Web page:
The result is a hard R rated and often gleefully bizarre experience. There are some truly funny moments and inspired action sequences mixed with a host of repetitive ones. At one point, Harley Quinn (Margot Robbie) makes light of a character named Milton who just got popped. The joke is that she doesn’t remember him being part of the team because he’s so forgettable. Milton isn’t the only one. Frankly, I’m struggling a bit with my overall take. This Squad is unquestionably an improvement over its predecessor. Yet I never quite got immersed in its raunchy comic book violence or irreverent attitude in the way I did with Deadpool or Gunn’s own Guardians of the Galaxy. 

Amanda Waller (Viola Davis) is still head of A.R.G.U.S., the government organization that has its own unique prison work release program. Felonious super villains are sent on black ops missions in the name of homeland security (or so they’re told). Many of the cast mates (including Will Smith’s Deadshot) are MIA this time around. Harley’s back as is Captain Boomerang (Jai Courtney). So is Waller’s right-hand man and Squad leader Rick Flag (Joel Kinnaman).

From the jump, we discover that no character may live past a scene or two and this does contribute to an unpredictable vibe. The newbies recruited include human weapons depot Bloodsport (Idris Elba), meaning of the word peace conflicted Peacemaker (John Cena), rodent whisperer Ratcatcher 2 (Daniela Melchior), and Polka-Dot Man (David Dastmalchian). His name? Just like it sounds. Our primary CG creation is King Shark (voice by Sylvester Stallone), who’s half man/half Jaws. If he reminds you a bit of Groot from Guardians, mission accomplished.

Speaking of missions, it is to stop a recent coup in the fictional South American land of Corto Maltese. Now that their government has been overthrown, someone needs to destroy a secretive laboratory housing an experiment called Project Starfish. Part of the Squad’s goal is to capture The Thinker (Peter Capaldi), a scientist who’s involved with the mysterious Starfish happenings. The eventual revelation of what that is pure B movie escapist joy that I won’t spoil.

Regarding our brand new characters, it’s a mixed lot. Elba’s Bloodsport has a character arc and motivations not unlike Smith’s Deadshot and it’s not terribly interesting. I will say his brief interaction with his daughter (Storm Reid) humorously didn’t go the way I thought it would. Cena uses his comedic chops effectively at times with his morally confused antihero. Gunn pushes pretty hard to make Ratcatcher 2 a heartwarming protagonist amidst the exploding heads and bodies being literally ripped apart. It could have gone the wrong way, but Taika Waititi’s casting as her dad helps save the day. King Shark’s contribution to that mayhem is rather amusing.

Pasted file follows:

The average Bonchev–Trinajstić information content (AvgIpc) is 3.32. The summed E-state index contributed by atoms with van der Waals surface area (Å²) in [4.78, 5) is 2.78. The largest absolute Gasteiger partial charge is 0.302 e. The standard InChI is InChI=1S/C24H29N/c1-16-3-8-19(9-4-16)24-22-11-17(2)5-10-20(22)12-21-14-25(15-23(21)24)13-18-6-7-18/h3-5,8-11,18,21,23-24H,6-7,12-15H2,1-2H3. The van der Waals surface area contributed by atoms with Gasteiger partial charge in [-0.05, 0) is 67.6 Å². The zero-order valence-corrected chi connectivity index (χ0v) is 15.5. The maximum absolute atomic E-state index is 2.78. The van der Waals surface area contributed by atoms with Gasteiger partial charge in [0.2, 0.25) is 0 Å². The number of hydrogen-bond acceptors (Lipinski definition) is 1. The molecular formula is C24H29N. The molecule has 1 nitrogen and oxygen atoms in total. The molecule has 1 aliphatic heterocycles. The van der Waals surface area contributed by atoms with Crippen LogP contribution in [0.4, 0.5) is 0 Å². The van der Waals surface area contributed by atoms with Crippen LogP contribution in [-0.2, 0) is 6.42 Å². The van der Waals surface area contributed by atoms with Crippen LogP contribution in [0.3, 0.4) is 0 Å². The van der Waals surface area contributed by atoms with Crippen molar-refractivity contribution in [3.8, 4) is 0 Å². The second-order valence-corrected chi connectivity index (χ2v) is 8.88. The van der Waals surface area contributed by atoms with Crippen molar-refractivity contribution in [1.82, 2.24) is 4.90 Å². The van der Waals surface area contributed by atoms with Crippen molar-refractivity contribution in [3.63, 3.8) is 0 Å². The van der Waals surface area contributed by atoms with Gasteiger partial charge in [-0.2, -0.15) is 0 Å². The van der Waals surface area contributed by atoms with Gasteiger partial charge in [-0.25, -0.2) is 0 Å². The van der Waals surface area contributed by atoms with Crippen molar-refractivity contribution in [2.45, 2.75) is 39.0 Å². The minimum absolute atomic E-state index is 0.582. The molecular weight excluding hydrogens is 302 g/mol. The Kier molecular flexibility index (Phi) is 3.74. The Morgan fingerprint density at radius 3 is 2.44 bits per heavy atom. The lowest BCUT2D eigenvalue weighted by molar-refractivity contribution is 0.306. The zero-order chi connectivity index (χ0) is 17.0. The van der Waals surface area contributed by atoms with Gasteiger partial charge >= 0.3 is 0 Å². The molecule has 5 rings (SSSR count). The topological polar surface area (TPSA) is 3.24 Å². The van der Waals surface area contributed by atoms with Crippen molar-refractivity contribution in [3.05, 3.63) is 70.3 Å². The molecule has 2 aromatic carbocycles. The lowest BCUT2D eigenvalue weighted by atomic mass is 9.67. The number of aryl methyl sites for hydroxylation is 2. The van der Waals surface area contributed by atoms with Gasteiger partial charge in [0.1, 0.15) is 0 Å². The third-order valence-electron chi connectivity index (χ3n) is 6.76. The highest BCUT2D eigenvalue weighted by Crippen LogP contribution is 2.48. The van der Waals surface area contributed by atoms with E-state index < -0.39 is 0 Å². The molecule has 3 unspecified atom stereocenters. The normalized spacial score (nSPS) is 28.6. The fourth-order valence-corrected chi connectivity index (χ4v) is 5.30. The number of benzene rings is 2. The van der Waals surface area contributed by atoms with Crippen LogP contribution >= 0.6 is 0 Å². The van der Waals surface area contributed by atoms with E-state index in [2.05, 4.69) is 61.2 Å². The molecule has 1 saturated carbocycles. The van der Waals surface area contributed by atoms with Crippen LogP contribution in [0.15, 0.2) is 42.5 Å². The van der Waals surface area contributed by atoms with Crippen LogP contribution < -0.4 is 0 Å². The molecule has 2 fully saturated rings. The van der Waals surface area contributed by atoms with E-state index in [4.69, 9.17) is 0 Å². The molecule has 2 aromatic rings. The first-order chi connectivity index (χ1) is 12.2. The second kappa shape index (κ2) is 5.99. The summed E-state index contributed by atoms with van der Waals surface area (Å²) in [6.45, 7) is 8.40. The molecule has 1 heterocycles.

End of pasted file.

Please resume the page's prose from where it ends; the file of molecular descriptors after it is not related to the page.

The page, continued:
In one way, the more things change (and change they do from 2016) – the more they stay the same. This would be with Robbie’s Quinn, who retains the title of best performance and most enjoyable demented personality. For a while, she gets her own subplot that involves being romanced by the Corto Maltesian dictator (Juan Diego Botto) and being an unreliable torture subject. Those scenes work well and Robbie gets the lions share of the credit. Like in Suicide Squad, she’s the brightest star in The Suicide Squad. 

*** (out of four)

Oscar Watch: Free Guy

Three years ago, the video game extravaganza Ready Player One from Steven Spielberg was enough of an eyeball feast to earn a Visual Effects nod at the Oscars. Could the same logic apply to Free Guy, out next week?

Shawn Levy’s sci-fi action comedy starring Ryan Reynolds had its review embargo lifted today. Early word indicates a lightweight but highly entertaining and heartwarming experience. The Rotten Tomatoes meter is at a better than anticipated 85%.

Yet its visual effects may well be too lightweight compared to heavy hitters coming this fall including Dune, The Matrix 4, Nightmare Alley, Eternals, and more. The VE category does sometimes produce surprises and Free Guy could make the shortlist and then who knows? I wouldn’t expect it to play though. My Oscar Watch posts will continue…

Free Guy Box Office Prediction

Ryan Reynolds doesn’t know his life exists inside a video game in Free Guy, out August 13th. The sci-fi comedy comes from director Shawn Levy, best known for the Night at the Museum franchise. Costars include Jodie Comer, Lil Rel Howery, Taika Waititi, Utkarsh Ambudkar, and Joe Keery.

Originally slated for release during the July 4th holiday weekend in 2020, Free has seen numerous COVID related delays. Early word-of-mouth (the official review embargo is still in place as of this post) is pretty positive. Reynolds has had a mixed box office showing lately since Deadpool became his signature character. Just earlier this summer, The Hitman’s Wife’s Bodyguard struggled a bit and sits below $40 million domestic.

Several family pics have exceeded projections this season with Space Jam: A New Legacy and Jungle Cruise hitting debuts of over $30 million. Free Guy has the disadvantage of not being a sequel or based on a known property. And, of course, there’s also the Delta variant uncertainty.

This isn’t the first foray into video game based features for Reynolds. Two summers ago, Pokemon: Detective Pikachu amassed a $50 million plus start. Due to the aforementioned challenges (and let’s not forget Pokemon is a huge brand too), Free Guy is unlikely to accomplish a gross of $30 million or over. Low to mid 20s is my take.

Free Guy opening weekend prediction: $21.3 million

For my Don’t Breathe 2 prediction, click here:

Don’t Breathe 2 Box Office Prediction

For my Respect prediction, click here:

Respect Box Office Prediction